Diversification basically means that an investor isn’t putting all of their eggs into one basket.

For example, they might not want their portfolio to comprise only two airline stocks, because if something were to happen that stalls air travel around the world, their portfolio would likely be heavily affected. But if they instead invested in five different stocks across a number of different industries, their portfolio might still take a hit if air travel plummets, but not nearly as severely as if its holdings were concentrated in the travel sector.

Use Dollar-cost Averaging

Dollar-cost averaging can also be a wise strategy. Essentially, it means making a series of small investments over time, rather than one lump-sum investment. Since an investor is now buying at a number of different price points (some may be high, some low), the average purchase price smooths out potential risks from price swings.

Conversely, an investor that buys at a single price-point will have their performance tied to that single price.

The Takeaway

While playing the market may be thrilling—and potentially lucrative—it is risky. But investors who have done their homework and who are entering the market with a sound strategy can blunt those risks to a degree.

By researching stocks ahead of time, and employing risk-reducing strategies like dollar-cost averaging and diversification when building a portfolio, an investor is more likely to be effective at mitigating risk.

With SoFi Invest®, members can devise their own investing strategy, and play the market how they want, when they want. Whether you’re interested in short-term trading or have your eyes on a longer-term prize, SoFi Invest is a way to dip your toes into the stock market and start investing today.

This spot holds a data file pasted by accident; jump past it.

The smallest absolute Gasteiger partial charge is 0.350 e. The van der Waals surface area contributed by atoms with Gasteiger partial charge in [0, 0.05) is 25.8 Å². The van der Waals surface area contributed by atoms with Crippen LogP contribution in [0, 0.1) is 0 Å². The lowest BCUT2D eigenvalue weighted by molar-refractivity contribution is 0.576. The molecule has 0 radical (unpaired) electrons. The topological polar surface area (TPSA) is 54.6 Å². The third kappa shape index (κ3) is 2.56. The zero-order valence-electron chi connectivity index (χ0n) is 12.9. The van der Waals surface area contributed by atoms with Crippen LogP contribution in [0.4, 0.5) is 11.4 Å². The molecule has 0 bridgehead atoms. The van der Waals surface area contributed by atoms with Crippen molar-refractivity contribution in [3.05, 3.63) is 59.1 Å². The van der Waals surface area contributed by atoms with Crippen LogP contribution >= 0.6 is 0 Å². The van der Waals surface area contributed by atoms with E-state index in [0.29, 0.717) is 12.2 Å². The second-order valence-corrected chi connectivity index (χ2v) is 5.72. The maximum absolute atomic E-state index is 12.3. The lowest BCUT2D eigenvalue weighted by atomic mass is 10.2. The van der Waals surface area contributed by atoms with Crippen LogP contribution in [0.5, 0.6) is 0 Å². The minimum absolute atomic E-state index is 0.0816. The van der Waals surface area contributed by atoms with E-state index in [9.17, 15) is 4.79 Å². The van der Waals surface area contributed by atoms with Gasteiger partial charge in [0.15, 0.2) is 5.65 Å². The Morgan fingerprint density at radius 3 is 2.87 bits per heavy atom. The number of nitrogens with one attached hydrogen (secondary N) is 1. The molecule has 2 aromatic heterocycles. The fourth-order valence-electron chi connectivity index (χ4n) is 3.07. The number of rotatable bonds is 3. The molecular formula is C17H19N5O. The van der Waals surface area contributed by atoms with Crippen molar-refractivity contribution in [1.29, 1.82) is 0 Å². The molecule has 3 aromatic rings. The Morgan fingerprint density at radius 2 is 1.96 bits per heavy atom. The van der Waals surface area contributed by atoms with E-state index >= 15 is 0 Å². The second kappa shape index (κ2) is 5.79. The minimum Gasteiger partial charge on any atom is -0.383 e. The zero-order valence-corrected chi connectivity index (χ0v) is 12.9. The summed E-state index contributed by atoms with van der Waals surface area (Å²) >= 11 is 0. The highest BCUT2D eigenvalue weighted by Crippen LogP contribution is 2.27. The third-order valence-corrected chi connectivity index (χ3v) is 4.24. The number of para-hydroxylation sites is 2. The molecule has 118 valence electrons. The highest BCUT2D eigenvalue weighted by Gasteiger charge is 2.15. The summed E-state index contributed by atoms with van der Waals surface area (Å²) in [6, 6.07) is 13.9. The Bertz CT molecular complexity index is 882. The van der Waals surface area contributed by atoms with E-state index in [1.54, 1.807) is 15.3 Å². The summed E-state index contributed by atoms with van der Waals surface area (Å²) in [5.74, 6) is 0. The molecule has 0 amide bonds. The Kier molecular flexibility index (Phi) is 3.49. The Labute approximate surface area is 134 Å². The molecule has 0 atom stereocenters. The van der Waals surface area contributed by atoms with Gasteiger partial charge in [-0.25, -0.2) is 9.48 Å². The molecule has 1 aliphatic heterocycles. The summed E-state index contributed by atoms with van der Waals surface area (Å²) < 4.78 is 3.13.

Find out how to get started playing the stock market with SoFi Invest.


SoFi Invest®
The information provided is not meant to provide investment or financial advice. Investment decisions should be based on an individual’s specific financial needs, goals and risk profile. SoFi can’t guarantee future financial performance. Advisory services offered through SoFi Wealth, LLC. SoFi Securities, LLC, member FINRA / SIPC . The umbrella term “SoFi Invest” refers to the three investment and trading platforms operated by Social Finance, Inc. and its affiliates (described below). Individual customer accounts may be subject to the terms applicable to one or more of the platforms below.
1) Automated Investing—The Automated Investing platform is owned by SoFi Wealth LLC, an SEC Registered Investment Advisor (“Sofi Wealth“). Brokerage services are provided to SoFi Wealth LLC by SoFi Securities LLC, an affiliated SEC registered broker dealer and member FINRA/SIPC, (“Sofi Securities).
2) Active Investing—The Active Investing platform is owned by SoFi Securities LLC. Clearing and custody of all securities are provided by APEX Clearing Corporation.
3) Digital Assets—The Digital Assets platform is owned by SoFi Digital Assets, LLC, a FinCEN registered Money Service Business.
For additional disclosures related to the SoFi Invest platforms described above, including state licensure of Sofi Digital Assets, LLC, http://www.sofi.com/legal.